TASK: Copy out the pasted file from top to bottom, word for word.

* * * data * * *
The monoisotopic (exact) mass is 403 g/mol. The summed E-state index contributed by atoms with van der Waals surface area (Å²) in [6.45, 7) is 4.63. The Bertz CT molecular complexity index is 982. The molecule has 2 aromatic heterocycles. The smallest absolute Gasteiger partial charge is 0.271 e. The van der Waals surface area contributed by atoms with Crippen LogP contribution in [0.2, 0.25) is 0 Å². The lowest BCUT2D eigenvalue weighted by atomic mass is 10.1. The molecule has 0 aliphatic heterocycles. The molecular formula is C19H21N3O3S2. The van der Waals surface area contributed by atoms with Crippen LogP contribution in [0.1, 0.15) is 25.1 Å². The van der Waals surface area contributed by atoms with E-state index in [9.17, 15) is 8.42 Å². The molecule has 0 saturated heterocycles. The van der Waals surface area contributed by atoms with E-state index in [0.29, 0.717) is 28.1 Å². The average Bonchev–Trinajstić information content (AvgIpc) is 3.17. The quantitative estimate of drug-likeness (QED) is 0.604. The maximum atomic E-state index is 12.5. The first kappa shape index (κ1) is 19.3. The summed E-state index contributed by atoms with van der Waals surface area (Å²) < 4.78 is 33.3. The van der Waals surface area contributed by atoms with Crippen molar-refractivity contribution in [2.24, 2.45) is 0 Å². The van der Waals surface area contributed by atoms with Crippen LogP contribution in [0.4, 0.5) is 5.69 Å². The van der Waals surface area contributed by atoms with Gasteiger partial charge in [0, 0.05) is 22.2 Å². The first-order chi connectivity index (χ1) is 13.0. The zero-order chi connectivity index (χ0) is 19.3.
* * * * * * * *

The monoisotopic (exact) mass is 403 g/mol. The summed E-state index contributed by atoms with van der Waals surface area (Å²) in [6.45, 7) is 4.63. The Bertz CT molecular complexity index is 982. The molecule has 2 aromatic heterocycles. The smallest absolute Gasteiger partial charge is 0.271 e. The van der Waals surface area contributed by atoms with Crippen LogP contribution in [0.2, 0.25) is 0 Å². The lowest BCUT2D eigenvalue weighted by atomic mass is 10.1. The molecule has 0 aliphatic heterocycles. The molecular formula is C19H21N3O3S2. The van der Waals surface area contributed by atoms with Crippen LogP contribution in [0.1, 0.15) is 25.1 Å². The van der Waals surface area contributed by atoms with E-state index in [9.17, 15) is 8.42 Å². The molecule has 0 saturated heterocycles. The van der Waals surface area contributed by atoms with E-state index in [0.29, 0.717) is 28.1 Å². The average Bonchev–Trinajstić information content (AvgIpc) is 3.17. The quantitative estimate of drug-likeness (QED) is 0.604. The maximum atomic E-state index is 12.5. The first kappa shape index (κ1) is 19.3. The summed E-state index contributed by atoms with van der Waals surface area (Å²) < 4.78 is 33.3. The van der Waals surface area contributed by atoms with Crippen molar-refractivity contribution in [2.24, 2.45) is 0 Å². The van der Waals surface area contributed by atoms with Crippen LogP contribution in [0.4, 0.5) is 5.69 Å². The van der Waals surface area contributed by atoms with Gasteiger partial charge in [0, 0.05) is 22.2 Å². The first-order chi connectivity index (χ1) is 13.0. The zero-order chi connectivity index (χ0) is 19.3.